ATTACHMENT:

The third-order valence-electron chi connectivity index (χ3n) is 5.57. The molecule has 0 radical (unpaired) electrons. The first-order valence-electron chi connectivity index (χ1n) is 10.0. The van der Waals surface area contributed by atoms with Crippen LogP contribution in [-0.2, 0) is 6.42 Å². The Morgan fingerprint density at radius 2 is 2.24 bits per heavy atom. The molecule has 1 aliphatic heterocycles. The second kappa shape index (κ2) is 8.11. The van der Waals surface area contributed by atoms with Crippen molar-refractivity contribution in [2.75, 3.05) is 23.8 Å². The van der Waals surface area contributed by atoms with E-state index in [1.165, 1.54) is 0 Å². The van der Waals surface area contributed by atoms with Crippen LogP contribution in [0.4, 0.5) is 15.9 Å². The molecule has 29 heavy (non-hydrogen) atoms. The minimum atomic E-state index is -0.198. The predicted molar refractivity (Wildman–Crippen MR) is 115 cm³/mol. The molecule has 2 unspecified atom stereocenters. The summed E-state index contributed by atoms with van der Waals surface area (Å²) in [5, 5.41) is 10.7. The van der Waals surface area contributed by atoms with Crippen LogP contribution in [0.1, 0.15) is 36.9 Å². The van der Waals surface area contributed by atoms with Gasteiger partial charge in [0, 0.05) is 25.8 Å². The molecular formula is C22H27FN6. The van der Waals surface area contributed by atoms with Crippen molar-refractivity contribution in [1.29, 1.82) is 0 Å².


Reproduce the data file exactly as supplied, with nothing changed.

The third-order valence-electron chi connectivity index (χ3n) is 5.57. The molecule has 0 radical (unpaired) electrons. The first-order valence-electron chi connectivity index (χ1n) is 10.0. The van der Waals surface area contributed by atoms with Crippen LogP contribution in [-0.2, 0) is 6.42 Å². The Morgan fingerprint density at radius 2 is 2.24 bits per heavy atom. The molecule has 1 aliphatic heterocycles. The second kappa shape index (κ2) is 8.11. The van der Waals surface area contributed by atoms with Crippen molar-refractivity contribution in [2.75, 3.05) is 23.8 Å². The van der Waals surface area contributed by atoms with E-state index in [1.165, 1.54) is 0 Å². The van der Waals surface area contributed by atoms with Crippen LogP contribution in [0.4, 0.5) is 15.9 Å². The molecule has 29 heavy (non-hydrogen) atoms. The minimum atomic E-state index is -0.198. The predicted molar refractivity (Wildman–Crippen MR) is 115 cm³/mol. The molecule has 2 unspecified atom stereocenters. The summed E-state index contributed by atoms with van der Waals surface area (Å²) in [5, 5.41) is 10.7. The van der Waals surface area contributed by atoms with Crippen LogP contribution in [0.1, 0.15) is 36.9 Å². The van der Waals surface area contributed by atoms with Gasteiger partial charge in [0, 0.05) is 25.8 Å². The molecular formula is C22H27FN6. The van der Waals surface area contributed by atoms with Crippen molar-refractivity contribution in [1.29, 1.82) is 0 Å².